Around 50 kilometres west Ma’an, Rajif (north of Petra) offers breath-taking scenic views of whitish Ordovician sandstones. The Islamic shrine of Prophet Haroun (Aron), with a mosque, also has the remains of a Byzantine church. Another shrine is that of Ibn Suleiman al-Darani. Udruh, Jarba, Aqaba castle and al-Humaymah are Umayyad sites. The latter reveals multicultural occupations, with an extensive water collection system, but it is most famous as being the site from which sprang the Abbassid movement that toppled the Umayyads. An important settlement to the east is Bayir.
No visit to Jordan is complete without seeing this one of the “New Seven World Wonders” ancient city. Its main entrance is a deep gorge of about 1.2 kilometres and offers a delightful walk amongst fantastic rock formations, niches, and water conduits. Epi-Palaeolithic and Neolithic occupations have been established in the region, but the Edomites were the first known ancient inhabitants of Petra. After their decline probably after wars with the Jews, their cousins the Nabataeans settled in and brought the city to a luxurious bloom with the control of trade in frankincense, and myrrh with southern Arabia. Duirng the first century AD Petra became capital to a kingdom which stretched from Damascus in the North to Madain Saleh in Northern Arabia. Accoridng to the new testament (Apostles Acts), When St. Paul came to Damascus after converting to Christianity, he had to flee from the soldiers of the of the Nabataean King (tyrant) Aretas IV, and he was lowered by a basket from the city walls. They carved their monuments from sandstone formations of fabulous colours. Thus Petra is a miracle of geologic and manmade formations. Later occupations included the Romans, the Byzantines, Muslims and even crusaders. The Nabataeans were as good engineers and artisans as and they were architects. Their water management systems and their finely painted ceramics are very famous.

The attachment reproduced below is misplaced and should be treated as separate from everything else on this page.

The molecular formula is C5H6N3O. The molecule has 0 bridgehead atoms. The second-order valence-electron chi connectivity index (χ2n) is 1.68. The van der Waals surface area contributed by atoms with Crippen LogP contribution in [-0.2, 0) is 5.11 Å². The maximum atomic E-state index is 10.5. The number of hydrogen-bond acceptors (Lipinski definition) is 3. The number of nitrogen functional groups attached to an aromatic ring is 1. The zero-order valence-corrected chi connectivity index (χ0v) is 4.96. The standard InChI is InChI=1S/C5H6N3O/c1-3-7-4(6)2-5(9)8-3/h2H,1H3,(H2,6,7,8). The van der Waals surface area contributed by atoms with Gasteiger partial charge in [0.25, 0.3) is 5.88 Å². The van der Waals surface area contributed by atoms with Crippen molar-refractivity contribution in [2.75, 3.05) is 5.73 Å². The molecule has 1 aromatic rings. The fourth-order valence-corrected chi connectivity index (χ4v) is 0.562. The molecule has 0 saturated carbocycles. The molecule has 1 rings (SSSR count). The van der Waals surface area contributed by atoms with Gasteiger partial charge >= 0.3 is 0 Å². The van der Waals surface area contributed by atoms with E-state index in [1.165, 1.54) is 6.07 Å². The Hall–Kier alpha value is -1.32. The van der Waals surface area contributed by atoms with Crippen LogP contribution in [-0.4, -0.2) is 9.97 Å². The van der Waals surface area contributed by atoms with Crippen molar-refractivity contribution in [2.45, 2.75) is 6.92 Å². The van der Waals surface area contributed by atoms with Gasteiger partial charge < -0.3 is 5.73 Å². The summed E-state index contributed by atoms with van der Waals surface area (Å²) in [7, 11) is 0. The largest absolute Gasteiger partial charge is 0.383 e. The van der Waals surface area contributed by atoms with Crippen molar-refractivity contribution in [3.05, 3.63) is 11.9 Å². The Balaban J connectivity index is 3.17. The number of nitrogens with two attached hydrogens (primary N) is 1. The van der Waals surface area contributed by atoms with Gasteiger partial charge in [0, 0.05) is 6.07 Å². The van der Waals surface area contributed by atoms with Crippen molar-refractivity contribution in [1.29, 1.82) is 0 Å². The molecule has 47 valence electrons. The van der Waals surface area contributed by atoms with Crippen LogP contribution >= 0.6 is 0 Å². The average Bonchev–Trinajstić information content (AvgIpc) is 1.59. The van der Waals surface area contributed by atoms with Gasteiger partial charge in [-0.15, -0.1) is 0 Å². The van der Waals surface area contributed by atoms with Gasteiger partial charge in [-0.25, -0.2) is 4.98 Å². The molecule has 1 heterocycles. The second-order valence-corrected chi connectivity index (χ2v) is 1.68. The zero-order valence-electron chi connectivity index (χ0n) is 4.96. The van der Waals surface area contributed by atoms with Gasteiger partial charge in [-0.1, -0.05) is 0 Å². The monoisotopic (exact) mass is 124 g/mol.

Udruh lies 20 kilometres north-west of Ma’an and 15 km east of Petra. Udruh is a Roman fortress with an Ottoman castle addition, built at the northern wall of the fortress, whose purpose was to protect the Hajj trail (Darb al-Hajj). The Roman fortress at Udruh continued to be used throughout the Byzantine and Islamic periods. Some Umayyad remains exist in this site as well. Notably an extensive water management system and agricultural qanats (water irribation channels) still exist today.
Near Udruh is located Jarba, where the Arbitration Mount lies. Here the conflict between the Umayyad Moawiyah, the contender to the Caliphate, and the Caliph Ali ibn Abi Taleb was settled. The Umayyad Amr ibn al-As and Ali’s son met to resolve the ascendancy to the caliphate throne. In a strange dramatic turn of events al-Hussein, Ali’s son, conceded to Moawiyah.
Qasr Bayir ruins are located 109 km NE of Maan, The place was built in the Umayyad era by Al Walid II (743-4)AD before he become khalefa, among many other palaces built in the Jordanian Badia/desert. Before its destruction in 1931, its masonry was used by Beake Pasha to build an outpost of the Arab legion.
The palace was a tower fort type structure, with a rectangular plan shape length nearly 70 m. Consist of a wall with round towers and few chambers with 4-5 courses of masonry of sand-stone blocks at the foundations lower level. The northern corner foundation tower still exist as also small court with 3 rooms ‘bayts’ similar to Qasr Mushatta. The site also contain remains of several walls foundations with large blocks of sand stone, graves of the Huwaitat tribe, also a well still used among 30 other places for wells not used
A cemetery was located to the north east of the building, where a well (called the Snake Well) also existed, the cemetery included a big tomb, which was of Sheikh Asad, one of the Sukhur tribe ancestors, when the me of this tribe camped around Qasr Bayer, they sacrificed a camel, green boughs were also put to cover the tomb, these were usually to be carried off by Ghazzu (invasion by other tribes). Bedouin tribes usually have their cemeteries close to their camping grounds. These clans still include mobilizing Bedouins who continuously move from north to south of the sub-district and vice-versa, they occasionally camp in Bayir (70 km to the northeast of al-Jafr).